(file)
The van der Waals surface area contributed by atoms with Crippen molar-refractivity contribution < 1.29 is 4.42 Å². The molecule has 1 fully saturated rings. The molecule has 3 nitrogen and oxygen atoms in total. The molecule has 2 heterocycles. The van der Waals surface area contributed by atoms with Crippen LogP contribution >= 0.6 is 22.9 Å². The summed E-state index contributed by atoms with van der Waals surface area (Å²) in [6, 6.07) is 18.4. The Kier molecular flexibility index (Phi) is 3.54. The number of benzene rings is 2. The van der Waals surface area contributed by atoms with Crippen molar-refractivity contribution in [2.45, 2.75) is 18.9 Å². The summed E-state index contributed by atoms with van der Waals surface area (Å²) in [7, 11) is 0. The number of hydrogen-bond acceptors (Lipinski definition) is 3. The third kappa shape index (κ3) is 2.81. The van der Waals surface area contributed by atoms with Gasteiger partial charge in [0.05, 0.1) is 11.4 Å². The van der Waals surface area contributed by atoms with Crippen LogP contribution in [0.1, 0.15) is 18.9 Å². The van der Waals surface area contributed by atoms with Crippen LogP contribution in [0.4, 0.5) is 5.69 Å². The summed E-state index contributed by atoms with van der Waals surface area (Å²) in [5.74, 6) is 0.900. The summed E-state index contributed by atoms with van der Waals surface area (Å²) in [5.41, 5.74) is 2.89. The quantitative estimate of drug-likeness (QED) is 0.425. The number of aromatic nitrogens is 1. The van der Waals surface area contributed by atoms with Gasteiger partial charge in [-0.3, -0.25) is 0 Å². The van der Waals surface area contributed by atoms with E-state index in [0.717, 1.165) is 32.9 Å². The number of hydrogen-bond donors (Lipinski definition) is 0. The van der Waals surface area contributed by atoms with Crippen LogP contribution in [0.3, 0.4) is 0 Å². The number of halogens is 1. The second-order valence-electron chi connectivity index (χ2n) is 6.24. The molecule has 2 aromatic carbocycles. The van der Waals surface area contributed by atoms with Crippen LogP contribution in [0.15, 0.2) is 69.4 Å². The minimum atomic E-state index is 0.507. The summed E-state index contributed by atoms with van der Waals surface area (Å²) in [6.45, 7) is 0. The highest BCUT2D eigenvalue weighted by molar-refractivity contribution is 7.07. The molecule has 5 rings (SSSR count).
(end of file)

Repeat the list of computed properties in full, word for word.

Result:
The van der Waals surface area contributed by atoms with Crippen molar-refractivity contribution < 1.29 is 4.42 Å². The molecule has 1 fully saturated rings. The molecule has 3 nitrogen and oxygen atoms in total. The molecule has 2 heterocycles. The van der Waals surface area contributed by atoms with Crippen LogP contribution >= 0.6 is 22.9 Å². The summed E-state index contributed by atoms with van der Waals surface area (Å²) in [6, 6.07) is 18.4. The Kier molecular flexibility index (Phi) is 3.54. The number of benzene rings is 2. The van der Waals surface area contributed by atoms with Crippen molar-refractivity contribution in [2.45, 2.75) is 18.9 Å². The summed E-state index contributed by atoms with van der Waals surface area (Å²) in [7, 11) is 0. The number of hydrogen-bond acceptors (Lipinski definition) is 3. The third kappa shape index (κ3) is 2.81. The van der Waals surface area contributed by atoms with Gasteiger partial charge in [0.05, 0.1) is 11.4 Å². The van der Waals surface area contributed by atoms with Crippen LogP contribution in [0.1, 0.15) is 18.9 Å². The van der Waals surface area contributed by atoms with Crippen LogP contribution in [0.4, 0.5) is 5.69 Å². The summed E-state index contributed by atoms with van der Waals surface area (Å²) in [5.74, 6) is 0.900. The summed E-state index contributed by atoms with van der Waals surface area (Å²) in [5.41, 5.74) is 2.89. The quantitative estimate of drug-likeness (QED) is 0.425. The number of aromatic nitrogens is 1. The van der Waals surface area contributed by atoms with Gasteiger partial charge in [-0.3, -0.25) is 0 Å². The van der Waals surface area contributed by atoms with E-state index in [0.717, 1.165) is 32.9 Å². The number of hydrogen-bond donors (Lipinski definition) is 0. The van der Waals surface area contributed by atoms with Crippen LogP contribution in [0.3, 0.4) is 0 Å². The number of halogens is 1. The second-order valence-electron chi connectivity index (χ2n) is 6.24. The molecule has 2 aromatic carbocycles. The van der Waals surface area contributed by atoms with Crippen LogP contribution in [0.15, 0.2) is 69.4 Å². The minimum atomic E-state index is 0.507. The summed E-state index contributed by atoms with van der Waals surface area (Å²) in [6.45, 7) is 0. The highest BCUT2D eigenvalue weighted by molar-refractivity contribution is 7.07. The molecule has 5 rings (SSSR count).